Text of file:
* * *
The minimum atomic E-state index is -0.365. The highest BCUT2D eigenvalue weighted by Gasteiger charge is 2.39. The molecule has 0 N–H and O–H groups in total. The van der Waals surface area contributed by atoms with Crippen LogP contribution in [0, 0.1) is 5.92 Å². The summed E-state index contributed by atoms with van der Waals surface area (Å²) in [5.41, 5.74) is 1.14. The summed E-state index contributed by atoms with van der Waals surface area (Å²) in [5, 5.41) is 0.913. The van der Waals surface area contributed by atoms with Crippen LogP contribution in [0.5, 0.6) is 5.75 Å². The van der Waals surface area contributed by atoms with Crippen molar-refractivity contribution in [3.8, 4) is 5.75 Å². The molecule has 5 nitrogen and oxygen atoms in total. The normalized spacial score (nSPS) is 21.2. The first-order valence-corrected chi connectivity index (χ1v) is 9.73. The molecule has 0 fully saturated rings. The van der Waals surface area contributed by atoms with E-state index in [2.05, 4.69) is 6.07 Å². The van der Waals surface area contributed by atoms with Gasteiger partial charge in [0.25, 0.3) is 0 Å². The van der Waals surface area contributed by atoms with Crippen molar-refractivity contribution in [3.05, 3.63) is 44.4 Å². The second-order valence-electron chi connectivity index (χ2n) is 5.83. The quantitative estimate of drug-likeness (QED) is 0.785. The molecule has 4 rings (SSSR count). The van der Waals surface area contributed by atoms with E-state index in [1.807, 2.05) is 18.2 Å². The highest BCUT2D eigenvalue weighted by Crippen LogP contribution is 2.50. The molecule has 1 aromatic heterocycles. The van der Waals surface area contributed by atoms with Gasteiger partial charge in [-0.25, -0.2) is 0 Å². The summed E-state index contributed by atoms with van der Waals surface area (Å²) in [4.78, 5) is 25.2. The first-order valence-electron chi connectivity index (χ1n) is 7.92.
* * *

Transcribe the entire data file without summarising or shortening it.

The minimum atomic E-state index is -0.365. The highest BCUT2D eigenvalue weighted by Gasteiger charge is 2.39. The molecule has 0 N–H and O–H groups in total. The van der Waals surface area contributed by atoms with Crippen LogP contribution in [0, 0.1) is 5.92 Å². The summed E-state index contributed by atoms with van der Waals surface area (Å²) in [5.41, 5.74) is 1.14. The summed E-state index contributed by atoms with van der Waals surface area (Å²) in [5, 5.41) is 0.913. The van der Waals surface area contributed by atoms with Crippen LogP contribution in [0.5, 0.6) is 5.75 Å². The van der Waals surface area contributed by atoms with Crippen molar-refractivity contribution in [3.8, 4) is 5.75 Å². The molecule has 5 nitrogen and oxygen atoms in total. The normalized spacial score (nSPS) is 21.2. The first-order valence-corrected chi connectivity index (χ1v) is 9.73. The molecule has 0 fully saturated rings. The van der Waals surface area contributed by atoms with E-state index in [2.05, 4.69) is 6.07 Å². The van der Waals surface area contributed by atoms with Gasteiger partial charge in [0.25, 0.3) is 0 Å². The van der Waals surface area contributed by atoms with Crippen molar-refractivity contribution in [3.05, 3.63) is 44.4 Å². The second-order valence-electron chi connectivity index (χ2n) is 5.83. The quantitative estimate of drug-likeness (QED) is 0.785. The molecule has 4 rings (SSSR count). The van der Waals surface area contributed by atoms with E-state index in [1.807, 2.05) is 18.2 Å². The highest BCUT2D eigenvalue weighted by Crippen LogP contribution is 2.50. The molecule has 1 aromatic heterocycles. The van der Waals surface area contributed by atoms with Gasteiger partial charge in [-0.25, -0.2) is 0 Å². The summed E-state index contributed by atoms with van der Waals surface area (Å²) in [4.78, 5) is 25.2. The first-order valence-electron chi connectivity index (χ1n) is 7.92.